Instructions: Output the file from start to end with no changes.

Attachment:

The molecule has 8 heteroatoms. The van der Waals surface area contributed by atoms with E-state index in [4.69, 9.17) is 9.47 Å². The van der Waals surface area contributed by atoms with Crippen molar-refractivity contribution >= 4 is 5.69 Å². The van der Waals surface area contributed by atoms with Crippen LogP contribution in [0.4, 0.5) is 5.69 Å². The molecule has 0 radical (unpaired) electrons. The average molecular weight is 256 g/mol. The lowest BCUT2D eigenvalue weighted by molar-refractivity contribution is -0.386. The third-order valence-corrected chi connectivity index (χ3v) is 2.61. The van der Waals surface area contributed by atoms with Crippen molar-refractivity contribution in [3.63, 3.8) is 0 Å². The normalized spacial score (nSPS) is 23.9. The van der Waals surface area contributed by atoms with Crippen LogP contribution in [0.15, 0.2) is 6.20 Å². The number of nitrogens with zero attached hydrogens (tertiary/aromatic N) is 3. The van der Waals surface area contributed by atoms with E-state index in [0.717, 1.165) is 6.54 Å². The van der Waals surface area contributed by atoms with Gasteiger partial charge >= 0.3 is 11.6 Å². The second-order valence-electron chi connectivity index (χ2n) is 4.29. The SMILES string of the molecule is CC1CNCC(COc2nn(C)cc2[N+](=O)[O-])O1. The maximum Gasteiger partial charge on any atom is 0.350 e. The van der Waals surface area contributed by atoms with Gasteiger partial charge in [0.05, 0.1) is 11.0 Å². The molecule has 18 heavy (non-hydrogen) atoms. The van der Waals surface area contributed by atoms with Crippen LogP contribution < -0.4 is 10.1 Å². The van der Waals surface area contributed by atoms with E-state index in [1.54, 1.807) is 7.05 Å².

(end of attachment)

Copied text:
The molecule has 8 heteroatoms. The van der Waals surface area contributed by atoms with E-state index in [4.69, 9.17) is 9.47 Å². The van der Waals surface area contributed by atoms with Crippen molar-refractivity contribution >= 4 is 5.69 Å². The van der Waals surface area contributed by atoms with Crippen LogP contribution in [0.4, 0.5) is 5.69 Å². The molecule has 0 radical (unpaired) electrons. The average molecular weight is 256 g/mol. The lowest BCUT2D eigenvalue weighted by molar-refractivity contribution is -0.386. The third-order valence-corrected chi connectivity index (χ3v) is 2.61. The van der Waals surface area contributed by atoms with Crippen molar-refractivity contribution in [3.63, 3.8) is 0 Å². The normalized spacial score (nSPS) is 23.9. The van der Waals surface area contributed by atoms with Crippen LogP contribution in [0.15, 0.2) is 6.20 Å². The number of nitrogens with zero attached hydrogens (tertiary/aromatic N) is 3. The van der Waals surface area contributed by atoms with E-state index in [0.717, 1.165) is 6.54 Å². The van der Waals surface area contributed by atoms with Gasteiger partial charge >= 0.3 is 11.6 Å². The second-order valence-electron chi connectivity index (χ2n) is 4.29. The SMILES string of the molecule is CC1CNCC(COc2nn(C)cc2[N+](=O)[O-])O1. The maximum Gasteiger partial charge on any atom is 0.350 e. The van der Waals surface area contributed by atoms with Gasteiger partial charge in [0.05, 0.1) is 11.0 Å². The molecule has 18 heavy (non-hydrogen) atoms. The van der Waals surface area contributed by atoms with Crippen LogP contribution < -0.4 is 10.1 Å². The van der Waals surface area contributed by atoms with E-state index in [1.54, 1.807) is 7.05 Å².